What prompted the idea for the tool?
Pauling & Rose: The idea came up while we were involved in a study that required us to understand the heterogeneity of the patient cohort. We focused on a group of algorithms that could technically accomplish this, but we did not know which algorithm we should use and how we had to fine-tune the respective initial parameters. That is why we developed the MoSBi approach, which can automatically combine the results of multiple algorithms. The visualization aspect was needed because we required an intuitive view of the results to make them easier to interpret.
What exactly did you examine in the study pertaining to the MoSBi approach? What was your conclusion?
Pauling & Rose: The MoSBi publication focuses on bioinformatics. Bioinformatics method development requires thorough evaluation. We subsequently used public, molecular data from published studies and simulated data to address certain data characteristics. It allowed us to assess the strengths and weaknesses of MoSBi compared to other methods and to develop application scenarios. Of course, the method is also described in detail and defined mathematically in the study.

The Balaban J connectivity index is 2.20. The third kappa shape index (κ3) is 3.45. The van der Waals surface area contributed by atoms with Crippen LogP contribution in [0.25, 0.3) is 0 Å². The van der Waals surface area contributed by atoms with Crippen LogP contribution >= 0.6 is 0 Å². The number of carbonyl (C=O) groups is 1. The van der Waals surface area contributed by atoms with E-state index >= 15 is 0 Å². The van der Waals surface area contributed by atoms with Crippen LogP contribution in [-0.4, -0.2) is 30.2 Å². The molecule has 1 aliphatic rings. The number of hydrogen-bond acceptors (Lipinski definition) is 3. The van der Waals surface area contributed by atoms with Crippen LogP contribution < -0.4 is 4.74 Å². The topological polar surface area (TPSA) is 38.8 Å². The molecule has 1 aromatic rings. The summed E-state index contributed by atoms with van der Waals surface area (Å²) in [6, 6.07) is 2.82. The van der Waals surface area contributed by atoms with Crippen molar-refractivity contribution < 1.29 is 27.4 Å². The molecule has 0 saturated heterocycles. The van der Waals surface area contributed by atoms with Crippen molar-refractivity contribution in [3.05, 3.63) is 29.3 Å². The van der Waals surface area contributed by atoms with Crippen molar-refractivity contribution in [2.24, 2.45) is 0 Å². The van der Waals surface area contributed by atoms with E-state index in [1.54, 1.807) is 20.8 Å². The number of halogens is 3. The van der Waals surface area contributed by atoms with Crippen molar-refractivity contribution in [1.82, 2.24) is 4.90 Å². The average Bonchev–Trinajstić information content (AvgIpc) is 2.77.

In another publication on nonalcoholic fatty liver disease, we used MoSBi to identify subsets based on lipid signatures for disease progression. We were able to show that the method can also be used in practical settings to deliver important insights.
What is the potential of algorithms or machine learning in medicine in the future?
Pauling & Rose: Machine learning can facilitate more accurate diagnoses or treatment options by combining and analyzing vast amounts of data. One can also systematically include the patient’s medical history, for example. It is primarily intended to be a clinical decision support tool for doctors. The legal framework outlining the digitization of patient records is obviously a key aspect in all this, enabling standardization in their use and contribution to research, if patients are on board.